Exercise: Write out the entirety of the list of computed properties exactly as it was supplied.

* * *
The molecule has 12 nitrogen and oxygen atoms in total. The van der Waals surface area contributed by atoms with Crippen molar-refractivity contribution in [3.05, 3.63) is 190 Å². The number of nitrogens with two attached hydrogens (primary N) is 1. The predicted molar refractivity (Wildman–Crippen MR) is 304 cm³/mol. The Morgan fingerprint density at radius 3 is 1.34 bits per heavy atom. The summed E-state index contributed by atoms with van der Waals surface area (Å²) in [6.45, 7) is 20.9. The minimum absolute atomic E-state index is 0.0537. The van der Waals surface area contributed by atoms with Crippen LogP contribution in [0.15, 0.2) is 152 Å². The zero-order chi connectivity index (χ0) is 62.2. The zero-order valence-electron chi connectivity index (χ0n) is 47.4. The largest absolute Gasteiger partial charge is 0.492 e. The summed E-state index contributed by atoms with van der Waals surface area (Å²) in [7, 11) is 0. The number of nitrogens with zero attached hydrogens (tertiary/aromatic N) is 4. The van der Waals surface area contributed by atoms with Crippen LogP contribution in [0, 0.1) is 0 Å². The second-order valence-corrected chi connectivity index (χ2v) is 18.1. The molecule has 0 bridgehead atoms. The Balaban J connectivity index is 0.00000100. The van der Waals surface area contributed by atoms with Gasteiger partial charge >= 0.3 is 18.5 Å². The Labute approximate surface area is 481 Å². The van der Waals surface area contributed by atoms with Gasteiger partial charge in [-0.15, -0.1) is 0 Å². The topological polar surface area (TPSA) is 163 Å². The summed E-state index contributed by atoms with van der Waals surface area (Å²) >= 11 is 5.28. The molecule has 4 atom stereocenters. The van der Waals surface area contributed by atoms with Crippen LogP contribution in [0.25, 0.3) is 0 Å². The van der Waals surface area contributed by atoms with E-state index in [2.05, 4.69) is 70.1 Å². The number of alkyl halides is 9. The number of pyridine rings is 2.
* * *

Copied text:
The molecule has 12 nitrogen and oxygen atoms in total. The van der Waals surface area contributed by atoms with Crippen molar-refractivity contribution in [3.05, 3.63) is 190 Å². The number of nitrogens with two attached hydrogens (primary N) is 1. The predicted molar refractivity (Wildman–Crippen MR) is 304 cm³/mol. The Morgan fingerprint density at radius 3 is 1.34 bits per heavy atom. The summed E-state index contributed by atoms with van der Waals surface area (Å²) in [6.45, 7) is 20.9. The minimum absolute atomic E-state index is 0.0537. The van der Waals surface area contributed by atoms with Crippen LogP contribution in [0.15, 0.2) is 152 Å². The zero-order chi connectivity index (χ0) is 62.2. The zero-order valence-electron chi connectivity index (χ0n) is 47.4. The largest absolute Gasteiger partial charge is 0.492 e. The summed E-state index contributed by atoms with van der Waals surface area (Å²) in [7, 11) is 0. The number of nitrogens with zero attached hydrogens (tertiary/aromatic N) is 4. The van der Waals surface area contributed by atoms with Crippen LogP contribution in [0, 0.1) is 0 Å². The second-order valence-corrected chi connectivity index (χ2v) is 18.1. The molecule has 0 bridgehead atoms. The Balaban J connectivity index is 0.00000100. The van der Waals surface area contributed by atoms with Gasteiger partial charge >= 0.3 is 18.5 Å². The Labute approximate surface area is 481 Å². The van der Waals surface area contributed by atoms with Gasteiger partial charge in [-0.15, -0.1) is 0 Å². The topological polar surface area (TPSA) is 163 Å². The summed E-state index contributed by atoms with van der Waals surface area (Å²) >= 11 is 5.28. The molecule has 4 atom stereocenters. The van der Waals surface area contributed by atoms with Crippen LogP contribution in [0.25, 0.3) is 0 Å². The van der Waals surface area contributed by atoms with E-state index in [2.05, 4.69) is 70.1 Å². The number of alkyl halides is 9. The number of pyridine rings is 2.